Istanbul's giant new airport, which Turkish President Recep Tayyip Erdogan hopes will make the city a global air traffic hub, is 85% finished and will open on time this year, the transport minister said Friday.
Much of the airport still resembles a construction site with skeletal unfinished buildings still in evidence but Turkey is confident that the building is on schedule.
Trucks and bulldozers still criss cross the site of the $10b project, leaving waves of dust in their wake, said an AFP correspondent who was given a rare glimpse on a tour for foreign journalists.
"The airport will open on October 29. The completion rate by the end of March was at around 85%," Transport Minister Ahmet Arslan told reporters at the airport.
Arslan said that at 67.6 million square metres the airport would be the largest by size in the world.
There have been major concerns over reports of a high fatality rate at the airport's construction site.
Arslan emphasised there were some 35,000 people working there and over the course of construction 13 workers had died due to work related accidents and 14 for reasons not related to work.
The airport is targeting a capacity of 90 million passengers per year after opening but Arslan said it hopes that this will eventually rise to 250 million when all facilities are completed.
The new airport, which is 35 kilometres from the centre of Istanbul, is intended to entirely replace the existing Ataturk International Airport as the city's main hub.
Arslan played down concerns that the airport's location on the Black Sea was relatively remote, saying a new metro line was being built that would leave a journey from the centre of just 25 minutes.
Ataturk Airport is to be shut to commercial traffic once the new airport opens, the minister said.
"We will move all the equipment from Ataturk within 48 hours. Ataturk will close to commercial flights and will be mainly used by the civil aviation authority, private flights and VIPs," said Arslan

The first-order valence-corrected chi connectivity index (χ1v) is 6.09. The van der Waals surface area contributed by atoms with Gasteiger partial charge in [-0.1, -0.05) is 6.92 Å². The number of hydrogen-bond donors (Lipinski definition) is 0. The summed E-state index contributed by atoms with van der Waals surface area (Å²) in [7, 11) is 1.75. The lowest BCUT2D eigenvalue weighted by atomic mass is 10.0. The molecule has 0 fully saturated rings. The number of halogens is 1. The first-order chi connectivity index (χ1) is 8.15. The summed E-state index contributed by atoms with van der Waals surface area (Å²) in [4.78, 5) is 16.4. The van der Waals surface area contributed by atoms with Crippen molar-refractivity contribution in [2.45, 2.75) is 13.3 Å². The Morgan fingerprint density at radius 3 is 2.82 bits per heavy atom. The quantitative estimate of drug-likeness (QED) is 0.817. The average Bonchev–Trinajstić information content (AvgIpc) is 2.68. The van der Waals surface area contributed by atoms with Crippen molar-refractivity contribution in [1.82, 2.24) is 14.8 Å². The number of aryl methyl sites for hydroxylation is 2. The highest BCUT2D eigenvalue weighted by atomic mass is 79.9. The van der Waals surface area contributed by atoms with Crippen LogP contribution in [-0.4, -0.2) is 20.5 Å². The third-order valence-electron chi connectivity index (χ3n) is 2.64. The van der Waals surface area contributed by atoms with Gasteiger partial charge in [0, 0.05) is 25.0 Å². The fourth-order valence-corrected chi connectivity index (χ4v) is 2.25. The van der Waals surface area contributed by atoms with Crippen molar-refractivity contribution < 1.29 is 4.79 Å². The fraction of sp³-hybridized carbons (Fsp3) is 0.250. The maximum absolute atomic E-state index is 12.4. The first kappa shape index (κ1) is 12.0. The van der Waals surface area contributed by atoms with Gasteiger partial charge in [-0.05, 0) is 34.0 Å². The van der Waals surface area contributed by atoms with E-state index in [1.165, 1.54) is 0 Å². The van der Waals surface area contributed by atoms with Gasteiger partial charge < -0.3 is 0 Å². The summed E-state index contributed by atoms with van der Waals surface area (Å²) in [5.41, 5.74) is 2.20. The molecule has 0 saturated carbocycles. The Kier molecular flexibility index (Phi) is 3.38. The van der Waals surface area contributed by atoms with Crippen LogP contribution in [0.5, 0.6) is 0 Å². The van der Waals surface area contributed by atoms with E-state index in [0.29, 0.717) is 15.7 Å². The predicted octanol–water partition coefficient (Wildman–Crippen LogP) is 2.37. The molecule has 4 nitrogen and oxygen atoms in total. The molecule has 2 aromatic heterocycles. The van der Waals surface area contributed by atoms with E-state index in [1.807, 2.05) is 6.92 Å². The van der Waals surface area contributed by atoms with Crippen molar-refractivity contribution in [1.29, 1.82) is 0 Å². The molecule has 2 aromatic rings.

The name of the new airport has yet to be announced.
Ataturk airport had become one of Europe's busiest airports in recent years but is now at maximum capacity and unable to expand more at its congested urban site.
"Ataturk's yearly capacity is 60 million passengers but falls short of satisfying our needs," said Arslan.
"It's congested and many countries want to plan more flights to Ataturk but we are unable to answer their request and this is why a new airport is needed," he added.
The new airport will be the home of fast growing flag-carrier Turkish Airlines (THY), which is 49% owned by the government through a wealth fund.
THY passenger numbers have swelled from just 14 million in 2005 to 69 million in 2017.
In a sign of its ambitions ahead of the opening of the new airport, Turkish Airlines said in March it was planning to buy at least 50 wide-body aircraft from Airbus and Boeing up to 2024.For all the latest transport news from the UAE and Gulf countries, follow us on Twitter and Linkedin, like us on Facebook and subscribe to our YouTube page, which is updated daily.
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